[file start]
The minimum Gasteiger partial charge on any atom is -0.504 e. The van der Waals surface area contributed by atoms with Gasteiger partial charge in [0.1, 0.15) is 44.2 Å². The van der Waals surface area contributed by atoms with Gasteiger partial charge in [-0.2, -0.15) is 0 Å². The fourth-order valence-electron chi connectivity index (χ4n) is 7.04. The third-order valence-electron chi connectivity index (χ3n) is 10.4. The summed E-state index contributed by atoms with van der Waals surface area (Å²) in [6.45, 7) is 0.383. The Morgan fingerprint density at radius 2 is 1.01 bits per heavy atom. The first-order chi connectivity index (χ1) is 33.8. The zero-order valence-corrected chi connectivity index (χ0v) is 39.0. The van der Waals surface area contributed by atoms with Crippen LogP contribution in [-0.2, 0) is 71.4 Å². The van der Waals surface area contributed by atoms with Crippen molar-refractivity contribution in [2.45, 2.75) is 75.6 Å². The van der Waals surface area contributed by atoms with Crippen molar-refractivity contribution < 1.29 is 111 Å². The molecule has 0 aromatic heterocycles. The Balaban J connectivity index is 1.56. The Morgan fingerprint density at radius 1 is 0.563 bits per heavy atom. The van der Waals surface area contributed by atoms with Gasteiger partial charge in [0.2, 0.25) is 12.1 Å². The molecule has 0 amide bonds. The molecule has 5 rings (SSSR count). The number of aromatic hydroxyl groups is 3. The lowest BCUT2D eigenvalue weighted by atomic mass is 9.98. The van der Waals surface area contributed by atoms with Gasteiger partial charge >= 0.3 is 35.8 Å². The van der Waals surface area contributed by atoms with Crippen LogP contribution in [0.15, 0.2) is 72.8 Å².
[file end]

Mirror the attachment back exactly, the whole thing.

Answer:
The minimum Gasteiger partial charge on any atom is -0.504 e. The van der Waals surface area contributed by atoms with Gasteiger partial charge in [0.1, 0.15) is 44.2 Å². The van der Waals surface area contributed by atoms with Gasteiger partial charge in [-0.2, -0.15) is 0 Å². The fourth-order valence-electron chi connectivity index (χ4n) is 7.04. The third-order valence-electron chi connectivity index (χ3n) is 10.4. The summed E-state index contributed by atoms with van der Waals surface area (Å²) in [6.45, 7) is 0.383. The Morgan fingerprint density at radius 2 is 1.01 bits per heavy atom. The first-order chi connectivity index (χ1) is 33.8. The zero-order valence-corrected chi connectivity index (χ0v) is 39.0. The van der Waals surface area contributed by atoms with Crippen LogP contribution in [-0.2, 0) is 71.4 Å². The van der Waals surface area contributed by atoms with Crippen molar-refractivity contribution in [2.45, 2.75) is 75.6 Å². The van der Waals surface area contributed by atoms with Crippen molar-refractivity contribution < 1.29 is 111 Å². The molecule has 0 aromatic heterocycles. The Balaban J connectivity index is 1.56. The Morgan fingerprint density at radius 1 is 0.563 bits per heavy atom. The van der Waals surface area contributed by atoms with Gasteiger partial charge in [0.2, 0.25) is 12.1 Å². The molecule has 0 amide bonds. The molecule has 5 rings (SSSR count). The number of aromatic hydroxyl groups is 3. The lowest BCUT2D eigenvalue weighted by atomic mass is 9.98. The van der Waals surface area contributed by atoms with Gasteiger partial charge >= 0.3 is 35.8 Å². The van der Waals surface area contributed by atoms with Crippen LogP contribution in [0.15, 0.2) is 72.8 Å².